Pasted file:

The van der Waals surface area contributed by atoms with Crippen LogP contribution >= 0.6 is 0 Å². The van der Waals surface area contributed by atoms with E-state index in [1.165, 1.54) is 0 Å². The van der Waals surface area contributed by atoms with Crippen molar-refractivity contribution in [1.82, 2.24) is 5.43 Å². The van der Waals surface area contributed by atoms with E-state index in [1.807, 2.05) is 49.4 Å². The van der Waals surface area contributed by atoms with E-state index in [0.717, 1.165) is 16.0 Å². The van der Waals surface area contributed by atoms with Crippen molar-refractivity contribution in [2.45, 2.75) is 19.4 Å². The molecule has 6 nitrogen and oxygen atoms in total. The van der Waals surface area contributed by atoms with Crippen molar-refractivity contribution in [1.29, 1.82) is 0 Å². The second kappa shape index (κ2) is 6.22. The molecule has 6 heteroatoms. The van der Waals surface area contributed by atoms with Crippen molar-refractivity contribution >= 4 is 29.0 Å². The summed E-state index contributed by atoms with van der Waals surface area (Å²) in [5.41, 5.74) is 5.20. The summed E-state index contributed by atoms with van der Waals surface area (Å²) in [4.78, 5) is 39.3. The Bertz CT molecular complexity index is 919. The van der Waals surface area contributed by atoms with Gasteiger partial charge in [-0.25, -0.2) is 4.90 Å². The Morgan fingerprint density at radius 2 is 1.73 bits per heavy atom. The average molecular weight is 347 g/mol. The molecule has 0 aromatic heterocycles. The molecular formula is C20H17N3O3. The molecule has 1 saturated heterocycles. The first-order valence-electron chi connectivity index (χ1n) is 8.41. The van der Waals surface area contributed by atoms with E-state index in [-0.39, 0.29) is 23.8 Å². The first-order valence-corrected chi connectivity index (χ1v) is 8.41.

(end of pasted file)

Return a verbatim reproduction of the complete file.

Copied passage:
The van der Waals surface area contributed by atoms with Crippen LogP contribution >= 0.6 is 0 Å². The van der Waals surface area contributed by atoms with E-state index in [1.165, 1.54) is 0 Å². The van der Waals surface area contributed by atoms with Crippen molar-refractivity contribution in [1.82, 2.24) is 5.43 Å². The van der Waals surface area contributed by atoms with E-state index in [1.807, 2.05) is 49.4 Å². The van der Waals surface area contributed by atoms with E-state index in [0.717, 1.165) is 16.0 Å². The van der Waals surface area contributed by atoms with Crippen molar-refractivity contribution in [2.45, 2.75) is 19.4 Å². The molecule has 6 nitrogen and oxygen atoms in total. The van der Waals surface area contributed by atoms with Crippen molar-refractivity contribution in [1.29, 1.82) is 0 Å². The second kappa shape index (κ2) is 6.22. The molecule has 6 heteroatoms. The van der Waals surface area contributed by atoms with Crippen molar-refractivity contribution >= 4 is 29.0 Å². The summed E-state index contributed by atoms with van der Waals surface area (Å²) in [5.41, 5.74) is 5.20. The summed E-state index contributed by atoms with van der Waals surface area (Å²) in [4.78, 5) is 39.3. The Bertz CT molecular complexity index is 919. The van der Waals surface area contributed by atoms with Gasteiger partial charge in [-0.25, -0.2) is 4.90 Å². The Morgan fingerprint density at radius 2 is 1.73 bits per heavy atom. The average molecular weight is 347 g/mol. The molecule has 0 aromatic heterocycles. The molecular formula is C20H17N3O3. The molecule has 1 saturated heterocycles. The first-order valence-electron chi connectivity index (χ1n) is 8.41. The van der Waals surface area contributed by atoms with E-state index in [-0.39, 0.29) is 23.8 Å². The first-order valence-corrected chi connectivity index (χ1v) is 8.41.